New York Attorney General Eliot Spitzer is seeking to have his compensation lawsuit against Richard Grasso remanded down to state court from federal court. Grasso is also fighting back this week, denying Spitzer’s charges and angling to keep the $200 million compensation package that forced his ouster as chairman of the New York Stock Exchange last year.
The Wall Street Journal reported that Spitzer filed documents Wednesday in U.S. District Court in Manhattan, arguing that the question of whether Grasso’s pay package was excessive is a matter of state, not federal, jurisdiction.
Spitzer stated that "oversight of internal corporate affairs, including regulation of directors and officers, is a matter clearly reserved to the states' historic police powers" and "not subject" to federal law, the Journal reported.
Grasso’s legal team filed a motion last month that resulted in the case being transferred from state court to federal court. Grasso’s lawyers must respond to Sptizer’s latest motion by Aug. 23. If they choose to challenge it, Grasso’s camp would get two additional weeks to respond before a federal judge decides on where the case will be tried.
Spitzer hopes to recoup up to $100 million in his case against Grasso, the NYSE and former exchange compensation-committee chairman Kenneth Langone. Spitzer’s suit claims, among other things, that the size of the pay package violated the state law that governs not-for-profit groups and resulted from Grasso’s manipulation of the exchange’s board of directors, the Journal reported. A trial in this case could set a precedent for executive compensation cases at nonprofits and charities.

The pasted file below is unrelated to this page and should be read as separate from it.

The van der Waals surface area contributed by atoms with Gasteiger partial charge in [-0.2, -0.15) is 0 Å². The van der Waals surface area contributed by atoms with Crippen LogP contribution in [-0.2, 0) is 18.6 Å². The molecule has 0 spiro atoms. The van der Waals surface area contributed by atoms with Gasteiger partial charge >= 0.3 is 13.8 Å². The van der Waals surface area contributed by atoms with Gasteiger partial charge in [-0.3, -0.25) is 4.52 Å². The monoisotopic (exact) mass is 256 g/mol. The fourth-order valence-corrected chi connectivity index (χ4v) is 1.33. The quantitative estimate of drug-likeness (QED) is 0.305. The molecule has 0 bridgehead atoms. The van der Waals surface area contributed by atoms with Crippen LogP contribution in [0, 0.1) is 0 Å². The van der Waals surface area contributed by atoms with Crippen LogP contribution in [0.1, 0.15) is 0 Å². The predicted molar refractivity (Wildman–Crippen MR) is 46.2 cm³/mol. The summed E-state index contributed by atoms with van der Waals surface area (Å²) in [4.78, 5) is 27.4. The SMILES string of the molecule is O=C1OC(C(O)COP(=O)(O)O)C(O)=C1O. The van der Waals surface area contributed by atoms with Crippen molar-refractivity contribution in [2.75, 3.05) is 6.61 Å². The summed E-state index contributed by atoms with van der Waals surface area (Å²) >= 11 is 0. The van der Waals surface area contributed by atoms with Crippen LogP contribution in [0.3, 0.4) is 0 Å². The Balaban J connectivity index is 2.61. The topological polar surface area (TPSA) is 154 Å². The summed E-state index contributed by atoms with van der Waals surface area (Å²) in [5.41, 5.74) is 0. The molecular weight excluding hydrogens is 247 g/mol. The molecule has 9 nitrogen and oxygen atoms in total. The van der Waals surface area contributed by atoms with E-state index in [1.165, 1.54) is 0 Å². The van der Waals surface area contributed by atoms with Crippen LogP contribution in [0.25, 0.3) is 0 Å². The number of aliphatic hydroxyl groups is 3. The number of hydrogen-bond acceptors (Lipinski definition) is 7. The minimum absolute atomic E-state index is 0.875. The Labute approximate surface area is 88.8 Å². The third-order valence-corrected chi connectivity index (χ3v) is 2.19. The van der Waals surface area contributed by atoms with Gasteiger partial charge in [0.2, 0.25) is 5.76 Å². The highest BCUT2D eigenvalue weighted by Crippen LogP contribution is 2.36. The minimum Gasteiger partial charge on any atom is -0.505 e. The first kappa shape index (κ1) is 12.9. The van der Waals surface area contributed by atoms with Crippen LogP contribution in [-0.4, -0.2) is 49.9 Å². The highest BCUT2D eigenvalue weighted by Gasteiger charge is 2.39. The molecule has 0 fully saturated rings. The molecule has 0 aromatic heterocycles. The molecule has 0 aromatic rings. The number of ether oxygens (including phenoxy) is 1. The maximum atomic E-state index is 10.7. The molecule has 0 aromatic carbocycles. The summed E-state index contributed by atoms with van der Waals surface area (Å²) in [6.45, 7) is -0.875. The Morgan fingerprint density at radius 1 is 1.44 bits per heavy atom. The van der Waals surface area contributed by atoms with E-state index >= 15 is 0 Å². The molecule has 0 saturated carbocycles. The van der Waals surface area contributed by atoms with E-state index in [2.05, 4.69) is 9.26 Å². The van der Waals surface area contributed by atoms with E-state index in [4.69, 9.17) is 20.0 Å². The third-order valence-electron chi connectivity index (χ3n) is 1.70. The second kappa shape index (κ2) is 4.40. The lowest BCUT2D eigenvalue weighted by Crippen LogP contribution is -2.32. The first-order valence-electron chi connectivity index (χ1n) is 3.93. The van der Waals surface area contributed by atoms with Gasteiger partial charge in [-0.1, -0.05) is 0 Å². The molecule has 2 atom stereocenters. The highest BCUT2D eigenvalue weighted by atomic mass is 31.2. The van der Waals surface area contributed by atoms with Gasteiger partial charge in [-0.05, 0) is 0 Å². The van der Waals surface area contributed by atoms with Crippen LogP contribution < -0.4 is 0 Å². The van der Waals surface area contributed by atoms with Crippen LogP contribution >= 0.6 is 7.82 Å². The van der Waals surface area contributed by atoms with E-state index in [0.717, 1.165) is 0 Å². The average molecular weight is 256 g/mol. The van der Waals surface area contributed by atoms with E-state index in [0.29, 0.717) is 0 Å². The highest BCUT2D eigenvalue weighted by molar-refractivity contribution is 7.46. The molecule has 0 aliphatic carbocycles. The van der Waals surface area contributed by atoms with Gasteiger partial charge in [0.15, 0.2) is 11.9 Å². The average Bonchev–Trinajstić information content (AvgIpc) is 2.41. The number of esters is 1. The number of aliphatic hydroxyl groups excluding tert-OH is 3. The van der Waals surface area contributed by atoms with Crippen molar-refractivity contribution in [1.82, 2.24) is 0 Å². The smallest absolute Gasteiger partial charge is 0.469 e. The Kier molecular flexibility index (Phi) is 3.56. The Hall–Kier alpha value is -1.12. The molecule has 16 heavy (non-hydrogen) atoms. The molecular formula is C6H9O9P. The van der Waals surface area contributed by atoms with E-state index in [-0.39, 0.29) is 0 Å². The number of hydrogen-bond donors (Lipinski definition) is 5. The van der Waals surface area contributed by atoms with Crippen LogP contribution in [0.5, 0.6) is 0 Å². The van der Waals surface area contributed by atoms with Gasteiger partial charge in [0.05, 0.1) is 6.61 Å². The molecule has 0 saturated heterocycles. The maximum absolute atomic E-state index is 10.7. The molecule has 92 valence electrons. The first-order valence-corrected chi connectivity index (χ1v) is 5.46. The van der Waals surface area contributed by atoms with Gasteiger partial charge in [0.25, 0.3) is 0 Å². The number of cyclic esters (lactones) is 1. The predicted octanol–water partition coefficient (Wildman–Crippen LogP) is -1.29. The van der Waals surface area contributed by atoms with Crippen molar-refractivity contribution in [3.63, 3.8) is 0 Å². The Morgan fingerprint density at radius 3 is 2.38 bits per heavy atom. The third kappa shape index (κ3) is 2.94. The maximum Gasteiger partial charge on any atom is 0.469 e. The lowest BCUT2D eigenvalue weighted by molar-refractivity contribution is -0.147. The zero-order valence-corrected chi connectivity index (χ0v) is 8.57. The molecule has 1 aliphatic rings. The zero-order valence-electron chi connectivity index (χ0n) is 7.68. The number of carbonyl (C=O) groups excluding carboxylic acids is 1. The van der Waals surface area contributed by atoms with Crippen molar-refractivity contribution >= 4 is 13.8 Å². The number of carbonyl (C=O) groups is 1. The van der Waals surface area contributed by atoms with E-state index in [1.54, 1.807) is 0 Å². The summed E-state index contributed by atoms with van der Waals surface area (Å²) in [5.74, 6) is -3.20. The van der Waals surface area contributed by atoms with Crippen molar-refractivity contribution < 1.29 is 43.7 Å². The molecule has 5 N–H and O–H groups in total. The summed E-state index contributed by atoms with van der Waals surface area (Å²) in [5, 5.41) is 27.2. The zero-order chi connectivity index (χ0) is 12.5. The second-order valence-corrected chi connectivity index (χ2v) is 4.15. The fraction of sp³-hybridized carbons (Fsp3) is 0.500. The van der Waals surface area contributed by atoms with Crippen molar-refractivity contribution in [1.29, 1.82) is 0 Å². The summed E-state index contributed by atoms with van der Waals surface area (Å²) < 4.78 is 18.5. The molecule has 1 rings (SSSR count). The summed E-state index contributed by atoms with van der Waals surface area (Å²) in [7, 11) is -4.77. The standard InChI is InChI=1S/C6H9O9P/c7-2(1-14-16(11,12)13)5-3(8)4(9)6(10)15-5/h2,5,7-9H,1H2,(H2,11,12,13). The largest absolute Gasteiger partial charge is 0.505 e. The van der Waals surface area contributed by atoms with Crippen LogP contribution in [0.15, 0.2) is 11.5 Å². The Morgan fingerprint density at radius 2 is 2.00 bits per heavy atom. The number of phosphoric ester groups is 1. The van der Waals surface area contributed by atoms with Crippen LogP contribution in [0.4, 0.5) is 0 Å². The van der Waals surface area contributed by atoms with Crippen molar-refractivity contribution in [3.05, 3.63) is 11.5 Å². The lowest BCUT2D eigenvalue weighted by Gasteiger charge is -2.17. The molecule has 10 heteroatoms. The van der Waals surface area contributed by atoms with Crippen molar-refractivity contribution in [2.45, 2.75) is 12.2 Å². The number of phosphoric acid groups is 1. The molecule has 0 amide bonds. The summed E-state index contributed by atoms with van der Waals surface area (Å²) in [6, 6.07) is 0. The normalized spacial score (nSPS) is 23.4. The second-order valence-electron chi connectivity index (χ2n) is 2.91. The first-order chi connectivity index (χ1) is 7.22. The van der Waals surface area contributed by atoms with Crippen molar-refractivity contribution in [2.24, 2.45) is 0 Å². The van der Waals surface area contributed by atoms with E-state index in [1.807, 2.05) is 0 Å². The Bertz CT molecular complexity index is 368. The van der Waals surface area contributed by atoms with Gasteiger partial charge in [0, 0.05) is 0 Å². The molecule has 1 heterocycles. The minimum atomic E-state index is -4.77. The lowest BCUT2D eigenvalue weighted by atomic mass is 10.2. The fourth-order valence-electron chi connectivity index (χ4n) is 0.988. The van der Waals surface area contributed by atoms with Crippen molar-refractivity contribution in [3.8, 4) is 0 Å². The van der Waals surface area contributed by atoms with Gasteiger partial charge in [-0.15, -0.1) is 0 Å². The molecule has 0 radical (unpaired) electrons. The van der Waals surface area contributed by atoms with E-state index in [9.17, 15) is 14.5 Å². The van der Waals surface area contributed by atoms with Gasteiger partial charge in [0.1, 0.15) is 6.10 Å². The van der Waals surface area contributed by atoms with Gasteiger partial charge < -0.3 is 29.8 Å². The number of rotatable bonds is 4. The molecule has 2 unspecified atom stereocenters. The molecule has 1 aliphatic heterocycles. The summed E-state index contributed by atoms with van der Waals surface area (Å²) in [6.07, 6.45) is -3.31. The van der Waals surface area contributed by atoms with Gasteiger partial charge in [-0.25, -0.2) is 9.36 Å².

While the NYSE is governed by federal securities laws, Spitzer argues the matter of executive compensation belongs in state court. Grasso, a former friend of Sptizer’s, has accused the attorney general of using the case to raise his profile before an expected gubernatorial bid in 2006.
In another move in the ever-complex case, Grasso fought back by formally denying Sptizer’s claims and suing current exchange Chairman John Reed for disparagement, the Journal reported.
Grasso defended his pay by saying the compensation awarded during his tenure as chairman and chief executive was "earned ... during more than three decades of faithful service to the Exchange pursuant to employment agreements that were unanimously approved" by directors, the filing said and the Journal reported. Grasso also sued the exchange for an additional $50 million he thinks he is still owed and sued Reed for comments he made in the medial after Grasso’s September 2003 ouster, the Journal reported.
"This is just one step in a process," a spokesman for Grasso told the Journal. "We are confident that as the case progresses, Spitzer's claims will prove to have no merit and that Mr. Grasso is the only person entitled to any recovery."